Ryan Tannehill’s ‘support’ for young Titans quarterbacks hinges on whether they’re white -LSB

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In 2022, Ryan Tannehill wanted nothing to do with the new guy in town, Malik Willis – he’s Black. In 2023, Tannehill went out of his way to make sure people knew he was supporting the newer guy in town, Will Levis – he’s white.

This stuff writes itself.

“I don’t think it’s my job to mentor [Willis]” Tannehill said last year. “But if he learns from me along the way, that’s a great thing.” Tannehill was 33 at the time, and the 22-year-old Willis was taken in the third round by the Tennessee Titans with the 86th overall pick in the 2022 NFL Draft. As you can see, Tannehill didn’t like it. It was like the plot of the 1999 cult classic “Any Given Sunday” taking place in real time.

“Kind’s breathing down my neck,” says Cap Rooney – played by Dennis Quaid – as he is the old white quarterback who is about to be replaced by the young athletic Black one, Willie Beamen – played by Jamie Foxx.

“He’s been very good throughout this whole process of keeping the relationship professional while at the same time helping me in any way he can,” the now 35-year-old Tannehill said of Levis last week.

“I want to handle the situation with the class, okay?” Tannehill also added last week. “It’s not a fun situation to be in, but I want to be a pro and handle it with class and still be a guy he can look up to. So, not an ideal situation, but you know, I want to try to handle it well.”

The veteran is taking it hard, which is odd considering he once played in college and knows what it’s like to take a quarterback’s job. But what’s clearer is how he handled things with Levis better than he did with Willis, and his language is proof of that.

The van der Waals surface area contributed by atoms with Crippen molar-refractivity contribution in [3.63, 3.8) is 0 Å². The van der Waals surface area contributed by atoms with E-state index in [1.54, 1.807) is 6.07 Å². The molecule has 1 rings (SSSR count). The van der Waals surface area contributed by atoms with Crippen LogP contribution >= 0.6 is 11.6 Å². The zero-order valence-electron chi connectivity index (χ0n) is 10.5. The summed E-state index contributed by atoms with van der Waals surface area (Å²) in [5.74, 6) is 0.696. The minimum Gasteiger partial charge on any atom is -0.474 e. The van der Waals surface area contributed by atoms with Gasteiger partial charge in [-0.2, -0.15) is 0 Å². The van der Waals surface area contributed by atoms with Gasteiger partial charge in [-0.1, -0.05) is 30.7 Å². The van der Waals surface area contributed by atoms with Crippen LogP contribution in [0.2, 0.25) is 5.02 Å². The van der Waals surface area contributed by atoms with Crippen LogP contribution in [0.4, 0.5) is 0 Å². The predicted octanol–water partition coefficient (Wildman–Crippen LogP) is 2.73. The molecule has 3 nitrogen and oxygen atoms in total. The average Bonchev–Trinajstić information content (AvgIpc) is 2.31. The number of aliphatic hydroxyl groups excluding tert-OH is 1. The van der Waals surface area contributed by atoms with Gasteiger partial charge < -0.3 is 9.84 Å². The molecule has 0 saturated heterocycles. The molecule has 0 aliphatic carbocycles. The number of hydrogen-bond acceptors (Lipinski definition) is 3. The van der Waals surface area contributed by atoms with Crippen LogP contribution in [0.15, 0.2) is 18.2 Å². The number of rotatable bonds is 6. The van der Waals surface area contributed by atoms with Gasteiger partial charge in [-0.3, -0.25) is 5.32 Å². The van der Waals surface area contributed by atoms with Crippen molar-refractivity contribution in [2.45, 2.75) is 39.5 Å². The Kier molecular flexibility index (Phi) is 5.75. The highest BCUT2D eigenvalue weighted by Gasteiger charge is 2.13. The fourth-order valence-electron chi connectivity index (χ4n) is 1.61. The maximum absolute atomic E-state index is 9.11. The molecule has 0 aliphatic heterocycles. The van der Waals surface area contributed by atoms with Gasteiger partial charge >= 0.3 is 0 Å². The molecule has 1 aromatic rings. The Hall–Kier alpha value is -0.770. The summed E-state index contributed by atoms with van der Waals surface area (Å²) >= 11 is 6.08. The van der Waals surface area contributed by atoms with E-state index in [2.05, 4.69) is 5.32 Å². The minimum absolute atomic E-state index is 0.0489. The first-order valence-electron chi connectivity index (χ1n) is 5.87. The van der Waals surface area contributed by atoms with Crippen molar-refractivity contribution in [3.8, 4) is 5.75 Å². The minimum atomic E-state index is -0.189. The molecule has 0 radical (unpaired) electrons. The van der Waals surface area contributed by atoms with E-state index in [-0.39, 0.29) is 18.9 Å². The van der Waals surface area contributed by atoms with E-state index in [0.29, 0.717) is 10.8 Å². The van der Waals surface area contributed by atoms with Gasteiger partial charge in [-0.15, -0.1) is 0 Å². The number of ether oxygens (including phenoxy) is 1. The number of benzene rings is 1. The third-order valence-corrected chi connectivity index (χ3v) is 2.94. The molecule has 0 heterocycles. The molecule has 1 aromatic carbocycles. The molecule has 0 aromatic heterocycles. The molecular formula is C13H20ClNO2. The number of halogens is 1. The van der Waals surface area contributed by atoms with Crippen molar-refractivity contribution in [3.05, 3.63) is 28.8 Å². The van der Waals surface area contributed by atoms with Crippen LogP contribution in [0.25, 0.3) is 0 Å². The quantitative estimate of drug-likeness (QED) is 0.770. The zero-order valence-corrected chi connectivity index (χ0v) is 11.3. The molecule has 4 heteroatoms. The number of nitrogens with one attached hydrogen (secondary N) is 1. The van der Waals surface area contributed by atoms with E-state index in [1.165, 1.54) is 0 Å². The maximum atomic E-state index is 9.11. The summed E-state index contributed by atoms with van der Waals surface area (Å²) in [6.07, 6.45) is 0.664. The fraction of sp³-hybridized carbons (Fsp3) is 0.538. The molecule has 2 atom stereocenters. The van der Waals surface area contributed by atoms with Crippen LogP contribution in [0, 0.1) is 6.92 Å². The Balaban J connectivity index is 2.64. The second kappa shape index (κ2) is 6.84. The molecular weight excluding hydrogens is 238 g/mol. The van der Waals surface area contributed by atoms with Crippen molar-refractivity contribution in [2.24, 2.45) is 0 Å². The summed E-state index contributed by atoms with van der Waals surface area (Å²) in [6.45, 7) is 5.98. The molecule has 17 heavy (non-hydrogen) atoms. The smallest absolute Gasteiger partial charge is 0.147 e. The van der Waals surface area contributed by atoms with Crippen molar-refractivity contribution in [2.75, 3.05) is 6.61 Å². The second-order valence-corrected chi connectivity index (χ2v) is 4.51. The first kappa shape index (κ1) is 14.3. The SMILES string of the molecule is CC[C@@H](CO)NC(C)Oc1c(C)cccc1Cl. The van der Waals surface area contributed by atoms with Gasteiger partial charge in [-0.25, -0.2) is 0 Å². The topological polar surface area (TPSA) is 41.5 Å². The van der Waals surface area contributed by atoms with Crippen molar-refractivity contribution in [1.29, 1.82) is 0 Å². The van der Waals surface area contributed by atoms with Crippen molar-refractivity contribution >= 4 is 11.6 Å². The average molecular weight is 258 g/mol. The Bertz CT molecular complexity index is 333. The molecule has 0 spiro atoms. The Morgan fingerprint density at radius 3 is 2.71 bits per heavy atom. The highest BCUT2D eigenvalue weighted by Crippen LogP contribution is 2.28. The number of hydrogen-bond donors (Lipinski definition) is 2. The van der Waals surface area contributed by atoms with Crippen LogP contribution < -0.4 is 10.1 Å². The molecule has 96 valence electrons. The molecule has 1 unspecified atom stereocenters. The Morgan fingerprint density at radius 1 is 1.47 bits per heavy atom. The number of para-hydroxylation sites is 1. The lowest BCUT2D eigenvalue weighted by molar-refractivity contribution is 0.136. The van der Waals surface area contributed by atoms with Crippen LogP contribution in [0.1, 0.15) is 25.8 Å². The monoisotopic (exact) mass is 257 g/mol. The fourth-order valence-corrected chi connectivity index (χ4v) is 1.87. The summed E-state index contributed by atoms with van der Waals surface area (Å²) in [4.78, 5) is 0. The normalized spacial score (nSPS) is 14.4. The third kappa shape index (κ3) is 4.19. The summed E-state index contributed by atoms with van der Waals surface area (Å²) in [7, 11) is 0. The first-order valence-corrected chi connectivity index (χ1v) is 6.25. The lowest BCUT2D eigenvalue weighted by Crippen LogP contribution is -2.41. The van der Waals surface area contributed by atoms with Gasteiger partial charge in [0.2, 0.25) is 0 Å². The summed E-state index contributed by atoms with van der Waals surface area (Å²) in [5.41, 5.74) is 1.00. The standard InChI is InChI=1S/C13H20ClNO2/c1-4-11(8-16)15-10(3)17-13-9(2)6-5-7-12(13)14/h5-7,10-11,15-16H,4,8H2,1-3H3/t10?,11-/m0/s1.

But beyond who Tannehill publicly supported, and why, the situation looks even worse after Levis’ performance in the Titans’ 20-6 loss to the Tampa Bay Buccaneers on Sunday. Levis was 19-for-39 for 199 yards, zero touchdowns and one interception in a game in which he threw more incompletions than completed passes.

Nor is it to say that Willis looked like the future of the franchise. He played in 11 career games and went 35-for-66 for 350 yards, zero touchdowns and three interceptions. His lone score came on the ground, but he also has four career fumbles. In Levi’s three career gamesHe went 60-for-107 for 699 yards, four touchdowns and two interceptions.

It’s easy to see what’s happening here and why the writing is on the wall for Tannehill as Levis sets himself up to be the long-term answer at quarterback for the Titans.

But in the end, we watched the front office in Nashville draft young quarterbacks in back-to-back drafts. One is clearly doing better than the other. But in a season in which I previously wrote about how the league’s current state of the Black quarterbacks is built on a house of cards – in spite of 14 of them start in Week One – what’s happening in Tennessee is the latest example of what I’ve been trying to get people to understand. Ryan Tannehill knew what he was doing when he threw his support behind Will Levis and not Malik Willis. And while Levis may be the better option, what does it say if black quarterbacks can’t even be supported in their own “QB rooms”? That said, a veteran like Tannehill is making progress in more ways than one.

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